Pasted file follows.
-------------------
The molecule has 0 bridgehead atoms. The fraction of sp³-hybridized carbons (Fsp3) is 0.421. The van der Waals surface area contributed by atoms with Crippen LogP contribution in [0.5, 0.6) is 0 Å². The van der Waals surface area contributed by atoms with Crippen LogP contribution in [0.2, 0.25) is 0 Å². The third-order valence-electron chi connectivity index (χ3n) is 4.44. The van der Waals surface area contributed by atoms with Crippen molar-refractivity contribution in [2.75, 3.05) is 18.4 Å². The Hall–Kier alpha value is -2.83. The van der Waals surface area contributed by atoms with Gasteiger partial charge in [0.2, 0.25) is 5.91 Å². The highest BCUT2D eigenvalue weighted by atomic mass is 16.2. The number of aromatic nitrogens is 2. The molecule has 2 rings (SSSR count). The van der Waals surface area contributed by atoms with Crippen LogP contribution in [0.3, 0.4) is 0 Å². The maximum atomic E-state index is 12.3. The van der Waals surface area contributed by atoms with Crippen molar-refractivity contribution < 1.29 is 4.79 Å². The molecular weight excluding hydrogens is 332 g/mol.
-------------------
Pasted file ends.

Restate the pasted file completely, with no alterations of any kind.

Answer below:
The molecule has 0 bridgehead atoms. The fraction of sp³-hybridized carbons (Fsp3) is 0.421. The van der Waals surface area contributed by atoms with Crippen LogP contribution in [0.5, 0.6) is 0 Å². The van der Waals surface area contributed by atoms with Crippen LogP contribution in [0.2, 0.25) is 0 Å². The third-order valence-electron chi connectivity index (χ3n) is 4.44. The van der Waals surface area contributed by atoms with Crippen molar-refractivity contribution in [2.75, 3.05) is 18.4 Å². The Hall–Kier alpha value is -2.83. The van der Waals surface area contributed by atoms with Gasteiger partial charge in [0.2, 0.25) is 5.91 Å². The highest BCUT2D eigenvalue weighted by atomic mass is 16.2. The number of aromatic nitrogens is 2. The molecule has 2 rings (SSSR count). The van der Waals surface area contributed by atoms with Crippen LogP contribution in [0.3, 0.4) is 0 Å². The maximum atomic E-state index is 12.3. The van der Waals surface area contributed by atoms with Crippen molar-refractivity contribution < 1.29 is 4.79 Å². The molecular weight excluding hydrogens is 332 g/mol.